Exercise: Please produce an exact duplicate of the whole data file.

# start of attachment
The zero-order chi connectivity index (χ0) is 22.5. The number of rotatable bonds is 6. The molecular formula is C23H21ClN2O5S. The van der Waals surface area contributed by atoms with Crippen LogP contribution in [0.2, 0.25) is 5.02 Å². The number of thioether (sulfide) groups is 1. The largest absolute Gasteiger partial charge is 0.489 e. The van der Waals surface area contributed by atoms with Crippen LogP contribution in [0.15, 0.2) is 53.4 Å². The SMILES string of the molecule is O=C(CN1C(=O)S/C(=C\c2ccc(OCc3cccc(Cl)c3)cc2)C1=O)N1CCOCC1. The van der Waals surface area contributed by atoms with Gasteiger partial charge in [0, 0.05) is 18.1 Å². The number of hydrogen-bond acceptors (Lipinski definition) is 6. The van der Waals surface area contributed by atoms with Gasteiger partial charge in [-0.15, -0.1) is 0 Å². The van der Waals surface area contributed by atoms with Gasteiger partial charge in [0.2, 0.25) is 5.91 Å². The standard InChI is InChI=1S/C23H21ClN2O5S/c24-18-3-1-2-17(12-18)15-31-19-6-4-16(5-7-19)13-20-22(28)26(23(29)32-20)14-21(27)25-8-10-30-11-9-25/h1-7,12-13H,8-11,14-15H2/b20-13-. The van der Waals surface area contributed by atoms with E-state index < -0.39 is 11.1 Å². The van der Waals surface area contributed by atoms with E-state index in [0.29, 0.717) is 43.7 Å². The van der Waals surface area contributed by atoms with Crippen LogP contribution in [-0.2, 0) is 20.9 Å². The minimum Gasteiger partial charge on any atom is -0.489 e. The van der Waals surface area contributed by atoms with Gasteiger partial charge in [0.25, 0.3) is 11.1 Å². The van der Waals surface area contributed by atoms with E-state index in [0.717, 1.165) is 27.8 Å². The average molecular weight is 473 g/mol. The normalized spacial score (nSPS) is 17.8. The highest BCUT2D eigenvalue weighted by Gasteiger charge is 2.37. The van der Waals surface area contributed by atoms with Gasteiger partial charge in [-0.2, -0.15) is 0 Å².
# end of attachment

The zero-order chi connectivity index (χ0) is 22.5. The number of rotatable bonds is 6. The molecular formula is C23H21ClN2O5S. The van der Waals surface area contributed by atoms with Crippen LogP contribution in [0.2, 0.25) is 5.02 Å². The number of thioether (sulfide) groups is 1. The largest absolute Gasteiger partial charge is 0.489 e. The van der Waals surface area contributed by atoms with Crippen LogP contribution in [0.15, 0.2) is 53.4 Å². The SMILES string of the molecule is O=C(CN1C(=O)S/C(=C\c2ccc(OCc3cccc(Cl)c3)cc2)C1=O)N1CCOCC1. The van der Waals surface area contributed by atoms with Gasteiger partial charge in [0, 0.05) is 18.1 Å². The number of hydrogen-bond acceptors (Lipinski definition) is 6. The van der Waals surface area contributed by atoms with Gasteiger partial charge in [-0.15, -0.1) is 0 Å². The van der Waals surface area contributed by atoms with Gasteiger partial charge in [0.2, 0.25) is 5.91 Å². The standard InChI is InChI=1S/C23H21ClN2O5S/c24-18-3-1-2-17(12-18)15-31-19-6-4-16(5-7-19)13-20-22(28)26(23(29)32-20)14-21(27)25-8-10-30-11-9-25/h1-7,12-13H,8-11,14-15H2/b20-13-. The van der Waals surface area contributed by atoms with E-state index < -0.39 is 11.1 Å². The van der Waals surface area contributed by atoms with E-state index in [0.29, 0.717) is 43.7 Å². The van der Waals surface area contributed by atoms with Crippen LogP contribution in [-0.2, 0) is 20.9 Å². The minimum Gasteiger partial charge on any atom is -0.489 e. The van der Waals surface area contributed by atoms with Gasteiger partial charge in [0.25, 0.3) is 11.1 Å². The van der Waals surface area contributed by atoms with E-state index in [0.717, 1.165) is 27.8 Å². The average molecular weight is 473 g/mol. The normalized spacial score (nSPS) is 17.8. The highest BCUT2D eigenvalue weighted by Gasteiger charge is 2.37. The van der Waals surface area contributed by atoms with Gasteiger partial charge in [-0.2, -0.15) is 0 Å².